South Korea army chief offers to resign over fatal bullying

South Korea army chief offers to resign over fatal bullying
In a file photo taken on June 7, 2013, a South Korean soldier looks out from his guard post near the Demilitarized Zone (DMZ) dividing the two Koreas near the border area of Imjingak.

SEOUL - South Korea's army chief offered to resign Tuesday over the death of a bullied soldier whose case shone a critical spotlight on the mistreatment of young conscripts.

Army Chief of Staff Kwon Oh-Seong offered to step down during a meeting with Defence Minister Han Min-Koo, a ministry spokesman said. It was not immediately clear if the resignation had been accepted.

Kwon expressed regret and apologised for the death of the 23-year-old private, saying he "feels responsible", the spokesman told AFP.

"I hope this kind of incident will never happen again," the army chief was quoted as saying.

President Park Geun-Hye also voiced her sadness over the case and called for severe punishment of those responsible.

Private Yoon died in April following an alleged assault by five soldiers, during which he was struck in the chest, causing a chunk of food to get lodged in his airway. He died of asphyxiation.

The five have been arrested on manslaughter charges after an initial investigation showed the private had been repeatedly bullied.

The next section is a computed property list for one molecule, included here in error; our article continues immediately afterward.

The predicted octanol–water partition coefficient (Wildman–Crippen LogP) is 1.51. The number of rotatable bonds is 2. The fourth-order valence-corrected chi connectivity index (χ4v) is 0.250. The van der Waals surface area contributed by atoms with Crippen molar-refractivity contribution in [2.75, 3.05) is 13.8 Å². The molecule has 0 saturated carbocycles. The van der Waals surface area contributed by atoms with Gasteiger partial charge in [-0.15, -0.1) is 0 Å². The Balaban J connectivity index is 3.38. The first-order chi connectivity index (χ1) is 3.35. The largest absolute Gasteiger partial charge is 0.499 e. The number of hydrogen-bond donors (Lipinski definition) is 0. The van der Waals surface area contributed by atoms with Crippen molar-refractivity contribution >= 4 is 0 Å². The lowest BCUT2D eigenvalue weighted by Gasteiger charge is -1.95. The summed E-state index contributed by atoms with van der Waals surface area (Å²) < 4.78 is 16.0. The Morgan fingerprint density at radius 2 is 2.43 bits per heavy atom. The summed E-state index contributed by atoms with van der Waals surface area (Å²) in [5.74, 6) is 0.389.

The case came on the back of two separate suicides by army privates last month, and a deadly shooting spree in June in which a sergeant killed five members of his unit for taunting him.

Investigators found Yoon had been the target of regular bullying and assaults, including sessions of crude water-boarding.

He had also been forced to eat a tube of toothpaste and lick the spit of other soldiers from the ground. Investigators are also looking into allegations he was sexually molested.

Barrack-room bullying has long tainted South Korea's military service, which is mandatory for all able-bodied men between the ages of 18 and 35.

Conscripts, most of them in their early twenties, account for the lion's share of the military's 690,000 active personnel.

The defence minister had made his own public apology on Monday, describing the death as "an inhumane crime" that shamed a civilised society in the 21st century.

Han said an army division commander would be dismissed from his post and disciplined, together with other officers under his command.

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